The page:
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Paying For College
4:17 am
Tue March 18, 2014

How The Cost Of College Went From Affordable To Sky-High

World War II veterans and other students at the University of Iowa in 1947. That year, due to federal assistance from the GI Bill, 60 percent of the school's enrollment was made up of veterans.
Margaret Bourke-White Time Life Pictures/Getty Images

Originally published on Tue March 18, 2014 12:59 pm

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Education
4:23 am
Sat March 8, 2014

What The U.S. Can Learn From Finland, Where School Starts At Age 7

President Barack Obama sits with students during a tour of a Pre-K classroom at Powell Elementary School in Washington, D.C., this week.
Saul Loeb AFP/Getty Images

Originally published on Sun March 9, 2014 11:00 am

Finland, a country the size of Minnesota, beats the U.S. in math, reading and science, even though Finnish children don't start school until age 7.

Despite the late start, the vast majority arrive with solid reading and math skills. By age 15, Finnish students outperform all but a few countries on international assessments.

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Education
4:15 am
Thu March 6, 2014

College Board Previews Revisions To SAT

Originally published on Thu March 6, 2014 7:39 am

Transcript

LINDA WERTHEIMER, HOST:

The College Board made a big announcement yesterday; it is overhauling the SAT. This is the second major revision of the widely used college entrance exam in nine years. Changes to the test will affect over a million college-bound high school students.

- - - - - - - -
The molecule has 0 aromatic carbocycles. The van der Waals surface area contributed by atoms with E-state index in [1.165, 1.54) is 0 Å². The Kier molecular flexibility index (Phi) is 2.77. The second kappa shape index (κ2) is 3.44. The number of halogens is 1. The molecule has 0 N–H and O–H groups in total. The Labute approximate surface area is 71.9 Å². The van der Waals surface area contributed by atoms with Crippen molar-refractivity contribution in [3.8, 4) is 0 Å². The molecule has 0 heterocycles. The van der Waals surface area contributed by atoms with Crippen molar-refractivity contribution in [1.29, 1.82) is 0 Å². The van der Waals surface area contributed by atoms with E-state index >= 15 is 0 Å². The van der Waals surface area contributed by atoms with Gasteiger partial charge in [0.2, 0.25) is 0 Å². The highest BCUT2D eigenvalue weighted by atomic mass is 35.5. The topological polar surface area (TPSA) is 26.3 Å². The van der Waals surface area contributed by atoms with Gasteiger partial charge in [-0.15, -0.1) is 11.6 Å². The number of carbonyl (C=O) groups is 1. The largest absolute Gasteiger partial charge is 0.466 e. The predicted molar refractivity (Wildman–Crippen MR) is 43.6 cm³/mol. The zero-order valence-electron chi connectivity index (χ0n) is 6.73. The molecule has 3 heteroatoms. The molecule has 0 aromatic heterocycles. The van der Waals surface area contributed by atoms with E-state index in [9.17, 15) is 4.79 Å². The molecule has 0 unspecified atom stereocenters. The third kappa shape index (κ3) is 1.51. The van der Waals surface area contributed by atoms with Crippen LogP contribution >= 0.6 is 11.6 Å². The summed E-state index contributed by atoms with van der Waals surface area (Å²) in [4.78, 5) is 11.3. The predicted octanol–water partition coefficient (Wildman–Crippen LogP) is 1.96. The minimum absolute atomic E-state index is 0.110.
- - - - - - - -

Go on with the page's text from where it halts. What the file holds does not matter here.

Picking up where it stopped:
And as NPR's Claudio Sanchez reports, parts of the new SAT are going to be quite different.

CLAUDIO SANCHEZ, BYLINE: David Coleman, president of the College Board, which administers the SAT, says the biggest change will be obvious.

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Education
3:14 pm
Wed March 5, 2014

College Board Breaks Out Red Pen For SAT Corrections

Originally published on Wed March 5, 2014 7:42 pm

Transcript

AUDIE CORNISH, HOST:

From NPR News, this is ALL THINGS CONSIDERED. I'm Audie Cornish.

MELISSA BLOCK, HOST:

And I'm Melissa Block.

The most widely used measure of a student's readiness for college is getting a makeover. The College Board is changing the SAT. It's the second major revision of the test in nine years.

NPR's Claudio Sanchez joins us now to tell us what the new SAT might look like. And, Claudio, what are the biggest changes proposed here?

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Education
3:35 pm
Wed February 26, 2014

Teachers Unions Mobilize To Delay The Common Core

Originally published on Thu February 27, 2014 11:08 am

Transcript

MELISSA BLOCK, HOST:

From NPR News, this is ALL THINGS CONSIDERED. I'm Melissa Block.

AUDIE CORNISH, HOST:

And I'm Audie Cornish.

The nation's largest teachers union is calling for a delay in the adoption of the Common Core. That's the name of new math and language arts standards that are supposed to be in place next fall in 45 states. The 3 million-member National Education Association has been a strong supporter. But as NPR's Claudio Sanchez reports, the NEA now says teachers and students haven't had enough time to prepare.

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Education
4:31 am
Mon February 17, 2014

Survey: Students' Personal Data Are At Risk

Originally published on Mon February 17, 2014 6:57 am

Transcript

RENEE MONTAGNE, HOST:

Staying with the topic of computers and schools, NPR's Claudio Sanchez reports on a recent survey that found parents may have reason to worry about how schools are protecting student's personal data.

CLAUDIO SANCHEZ, BYLINE: The survey was conducted by Common Sense Media, which focuses on kids and media issues. Its key finding: Six in 10 parents don't know that schools let private companies store personal data about their children, their grades, their disciplinary behavior, their health records, even what they eat in the cafeteria.